would you cross to the dark side?
Drugs, porn, spies and trolls; the ‘dark net’ seems a sordid place. But is it all bad? At our latest breakfast club we were joined by Jamie Bartlett, Director of the Centre for the Analysis of Social Media at think tank Demos, to explore what the growing popularity of this online underworld could mean for brands…
So what exactly is the dark net and how does it work?
It’s a means of surfing the net without your browsing history being tracked, financial actions traced, or personal data collected. ‘Tor’, the most common browser to host dark net sites, can be downloaded through your normal browser and once up and running, the sites you frequent are virtually undetectable, even to the likes of MI6 and the FBI.
What kinds of sites does Tor host?
Countless – political groups, adult entertainment sites, transhumanist forums… One of the biggest pages on the dark net is The Silk Road (think Amazon of the drugs market). It sells more than 20,000 different products, the majority of which are drugs – though in April 2014, the most popular item was a counterfeit £20 Tesco voucher going for eight quid! Forums for people with extreme mental disorders like severe depression and anorexia are also common – places where people correspond under anonymous personas, creating sub-cultures where deadly advice is wrapped up as social support from friends and peers.
That all sounds pretty dire – is there a bright side?
There’s no way of knowing if an anonymous drugs vendor on The Silk Road is using their profit to fuel other dangerous, illegal activity. Then again, for the consumer, it’s a means of buying drugs, which they’re going to get their hands on one way or another, without interacting with dealers on street corners in high-crime areas, so you could argue their safety is improved. Similarly, users of ‘pro-anorexia’ sites and suicide forums encourage each other to partake in destructive behaviour – clearly dangerous. But, they only exist because there’s not currently a decent resource available on normal browsers, where people can receive regular advice and support from medical professionals. If I were marketing for the NHS, I’d be looking at these sites as an opportunity to engage with people who clearly need support, but don’t want to seek out their GP.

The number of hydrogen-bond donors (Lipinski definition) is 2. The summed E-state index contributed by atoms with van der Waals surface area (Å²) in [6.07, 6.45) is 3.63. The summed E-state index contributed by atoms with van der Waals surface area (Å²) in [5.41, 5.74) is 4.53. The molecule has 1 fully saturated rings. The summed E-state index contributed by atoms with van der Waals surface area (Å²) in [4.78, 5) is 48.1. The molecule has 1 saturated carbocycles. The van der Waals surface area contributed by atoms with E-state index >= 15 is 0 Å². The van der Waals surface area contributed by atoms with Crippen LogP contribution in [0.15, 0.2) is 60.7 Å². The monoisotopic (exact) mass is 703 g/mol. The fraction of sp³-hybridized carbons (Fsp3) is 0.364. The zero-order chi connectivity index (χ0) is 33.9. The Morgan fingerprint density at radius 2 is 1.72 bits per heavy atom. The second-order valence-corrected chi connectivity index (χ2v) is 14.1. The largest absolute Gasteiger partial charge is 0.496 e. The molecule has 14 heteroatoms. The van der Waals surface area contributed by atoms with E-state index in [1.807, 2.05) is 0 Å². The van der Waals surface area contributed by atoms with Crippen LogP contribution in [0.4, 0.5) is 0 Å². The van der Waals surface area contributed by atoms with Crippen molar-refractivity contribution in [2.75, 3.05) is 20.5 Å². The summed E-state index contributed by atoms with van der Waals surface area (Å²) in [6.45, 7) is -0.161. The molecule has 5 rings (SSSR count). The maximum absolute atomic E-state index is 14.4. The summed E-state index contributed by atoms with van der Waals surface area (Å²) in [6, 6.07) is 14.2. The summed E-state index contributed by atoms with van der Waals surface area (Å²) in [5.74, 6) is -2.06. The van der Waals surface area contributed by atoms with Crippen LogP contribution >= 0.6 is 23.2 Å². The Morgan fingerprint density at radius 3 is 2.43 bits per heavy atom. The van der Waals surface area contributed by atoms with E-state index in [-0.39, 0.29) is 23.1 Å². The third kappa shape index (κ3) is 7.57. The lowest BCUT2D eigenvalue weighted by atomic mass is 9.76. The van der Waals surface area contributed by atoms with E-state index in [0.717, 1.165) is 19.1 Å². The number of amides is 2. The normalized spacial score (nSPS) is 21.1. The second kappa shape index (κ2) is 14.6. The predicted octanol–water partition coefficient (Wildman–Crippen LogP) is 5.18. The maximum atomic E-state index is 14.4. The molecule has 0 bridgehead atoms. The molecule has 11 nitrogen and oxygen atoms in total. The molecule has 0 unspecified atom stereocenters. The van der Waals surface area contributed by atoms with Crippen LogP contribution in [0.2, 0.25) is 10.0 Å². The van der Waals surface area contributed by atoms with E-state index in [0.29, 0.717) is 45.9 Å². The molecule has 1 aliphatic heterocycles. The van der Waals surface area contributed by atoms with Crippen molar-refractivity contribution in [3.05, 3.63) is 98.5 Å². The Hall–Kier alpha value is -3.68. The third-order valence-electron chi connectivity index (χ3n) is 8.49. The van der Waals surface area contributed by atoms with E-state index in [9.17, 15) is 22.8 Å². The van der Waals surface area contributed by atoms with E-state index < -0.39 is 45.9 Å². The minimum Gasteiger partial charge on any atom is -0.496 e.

What about household brands – could they learn anything from their dark net contemporaries?
Yes – customer service and social engagement. Most businesses have both as key focus points, but if there’s one brand reaping the benefits, it’s The Silk Road. As all users are anonymous, highly detailed customer reviews are the single way vendors build themselves a reputation. I reviewed 120 pieces of feedback on the site, and the average score was 4.9/5 – that’s unbelievable satisfaction! It’s because this system’s been introduced into an industry where there’s never historically been a functioning market place. Obviously the likes of eBay and Amazon make use of reviews to a degree, but I think it’s something individual e-commerce sites could utilise further.
Is the rise in dark net users a threat to brands that rely on capturing big data?
Most dark net consumers are on there to dabble in illegal activity, or engage in behaviours that may cause embarrassment if traced back to them. However, there’s a growing number of regular social media sites cropping up on Tor, that appeal to consumers who have concerns over data sovereignty (who’s holding information about me? Who’s sharing it? And why?) What that hasn’t yet translated to is hoards of people switching off from social media sites on regular browsers and jumping over to Tor. If this happens, it will obviously hold huge implications for advertisers.
What we are seeing among younger audiences is consumers behaving in very different ways depending on what forum they’re talking in, what social site they’re logged into, who they’re connected to on each platform. It’s leading to a fragmentation of online identities, which means whether we’re talking about regular browsers, or the dark net as an advertising space, brands will have to be ever more specific in what content they’re serving to consumers, where they’re delivering it, and how they interpret consumer information.